Elaios, Thracian Chersonesos, c. 350 - 281 B.C.
The city of Elaios in Thracian Chersonesos occupied a strategic position on what is now called the Gallipoli peninsula. In the ancient world, it was know for its sanctuary of the Trojan hero Protesilaos. Philostratos, of this sanctuary in the early third century A.D., speaks of a temple statue of Protesilaos standing on a base which was shaped like the prow of a boat. Of all the references listed in this coin's , is the only to list any coins of this city.GB85370. Bronze AE 13, 898 (also same ); -, Corpus Nummorum Thracorum -, -, -, -, -, VF, , highlighting earthen deposits, some marks, some corrosion, slightly flattened by counter marking, 2.392 g, maximum 13.3 mm, 0o, Elaios mint, c. 350 - 281 B.C.; veiled female (Demeter?) right (wreathed in grain?); : forepart right in an round punch; bee upward, seen from above, EΛAIOY/ΣIΩN flanking in two upward lines first on left, ΠA below; extremely ; $250.00 (€222.50)
, August 138 - 7 March 161 A.D., , Thracian Chersonesos
in Chersonesos Thraciae (on the Gallipoli peninsula) issued gold and silver coins under Alexander the Great and from the early 2nd century A.D. struck Roman provincial and colonial coins.RP84057. Bronze AE 17, 872 (same dies), 2888 (R6) var. (legends, grain above prow), -, -, -, -, -, VF, nice green , cutting off much of the legends, marks, 4.166 g, maximum 17.2 mm, 135o, mint, Aug 138 - 7 Mar 161 A.D.; - ANTONINVS (or similar), laureate right; AEL MVNI COELANI (or similar), war galley prow left; very ; $180.00 (€160.20)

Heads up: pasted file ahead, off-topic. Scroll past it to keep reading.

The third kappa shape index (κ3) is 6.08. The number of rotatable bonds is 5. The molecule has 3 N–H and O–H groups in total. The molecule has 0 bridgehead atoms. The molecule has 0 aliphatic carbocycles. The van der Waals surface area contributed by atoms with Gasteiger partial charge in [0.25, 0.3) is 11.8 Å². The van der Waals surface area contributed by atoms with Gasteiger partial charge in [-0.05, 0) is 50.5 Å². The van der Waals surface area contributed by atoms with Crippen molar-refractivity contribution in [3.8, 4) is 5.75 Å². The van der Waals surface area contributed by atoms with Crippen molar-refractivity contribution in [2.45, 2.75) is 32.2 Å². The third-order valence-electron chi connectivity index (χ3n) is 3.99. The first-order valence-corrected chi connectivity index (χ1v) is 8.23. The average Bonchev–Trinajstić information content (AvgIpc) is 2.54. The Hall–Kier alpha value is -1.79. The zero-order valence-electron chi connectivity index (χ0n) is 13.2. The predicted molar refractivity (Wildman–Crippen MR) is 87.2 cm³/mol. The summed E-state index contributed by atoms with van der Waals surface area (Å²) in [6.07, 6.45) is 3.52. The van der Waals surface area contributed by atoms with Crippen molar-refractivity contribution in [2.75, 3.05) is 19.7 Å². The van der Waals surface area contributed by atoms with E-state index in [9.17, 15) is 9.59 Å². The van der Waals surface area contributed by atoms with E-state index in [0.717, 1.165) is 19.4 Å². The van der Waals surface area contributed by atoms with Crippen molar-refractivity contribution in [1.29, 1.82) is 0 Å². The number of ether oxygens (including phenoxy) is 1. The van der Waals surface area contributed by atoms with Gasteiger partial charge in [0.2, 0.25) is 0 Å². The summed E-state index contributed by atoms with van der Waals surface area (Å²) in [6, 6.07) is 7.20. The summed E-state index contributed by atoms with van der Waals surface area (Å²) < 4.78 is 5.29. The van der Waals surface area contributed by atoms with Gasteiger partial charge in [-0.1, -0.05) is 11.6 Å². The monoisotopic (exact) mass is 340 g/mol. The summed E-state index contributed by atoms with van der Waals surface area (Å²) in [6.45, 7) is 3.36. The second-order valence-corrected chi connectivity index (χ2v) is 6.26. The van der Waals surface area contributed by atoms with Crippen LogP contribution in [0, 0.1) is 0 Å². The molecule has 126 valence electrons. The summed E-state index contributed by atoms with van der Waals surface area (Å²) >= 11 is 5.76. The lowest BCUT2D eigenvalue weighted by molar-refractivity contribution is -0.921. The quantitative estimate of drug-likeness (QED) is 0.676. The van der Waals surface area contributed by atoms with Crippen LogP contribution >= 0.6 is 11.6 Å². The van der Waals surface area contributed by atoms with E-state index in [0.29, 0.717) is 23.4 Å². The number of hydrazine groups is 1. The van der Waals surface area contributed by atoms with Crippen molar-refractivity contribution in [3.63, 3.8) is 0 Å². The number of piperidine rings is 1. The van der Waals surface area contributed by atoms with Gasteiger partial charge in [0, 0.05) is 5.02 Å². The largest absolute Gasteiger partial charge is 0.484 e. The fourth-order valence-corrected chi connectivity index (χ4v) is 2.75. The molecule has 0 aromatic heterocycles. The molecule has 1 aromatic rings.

Cherronesos, , c. 400 - 338 B.C.
Cherronesos is Greek for 'peninsula' and several cities used the name. The city in Thracian Chersonesos (the Gallipoli peninsula) that struck these coins is uncertain. The coins may have been struck at Cardia by the peninsula as a league, or perhaps they were struck by lost city on the peninsula named Cherronesos. Cherronesos was controlled by Athens from 560 B.C. to 338 B.C., aside from a brief period during this time when it was controlled by . It was taken by of in 338 B.C., in 189 B.C., and in 133 B.C. It was later ruled by the and then by the Turks.GA85140. Silver , cf. p. 183, 8 ff.; 4055 ff.; 2405 ff.; 1301 ff.; 824 ff.; 1062 ff.; 106 ff., VF/F, , light corrosion, on not fully struck, 2.176 g, maximum 12.8 mm, Cardia(?) mint, c. 400 - 338 B.C.; forepart right, turned back left, paws raised; quadripartite with alternating shallow and deeper sunken quarters, uncertain in the sunk opposite quadrants; $70.00 (€62.30)
, Thracian Chersonesos, 309 - 220 B.C.
was built by in 309 B.C., when he was preparing for the last struggle with his rivals; for the new city, being situated on the isthmus, commanded the road from Sestos to the and the mainland of . In order to obtain inhabitants for his new city, destroyed the neighboring town of Cardia, and settled the inhabitants of it and other Chersonesean cities here. made the capital of his kingdom, and it must have rapidly risen to great splendor and prosperity.GB90088. Bronze AE 19, 910, -, -, -, -, aF, 5.138 g, maximum 19.3 mm, 0o, Lysimacheia mint, 309 - 220 B.C.; laureate and turreted of right; ΛYΣIMAXEΩN, seated right, stalk of grain (control symbol) upper left; very ; $50.00 (€44.50)
Pantikapaion(?), Tauric Chersonesos, , c. 350 - 300 B.C.
This was minted with and without the Π on the . Although not discussed in the references reviewed by , we believe the Π on the indicates this coin was struck at Pantikapaion.GB90313. Bronze AE 10, 727; 463; 607, 13, aVF, grainy, 1.182 g, maximum 10.0 mm, 0o, Pantikapaion(?) mint, c. 350 - 300 B.C.; right, mouth open; of six rays, Π - C-E-P between rays; $50.00 (€44.50)
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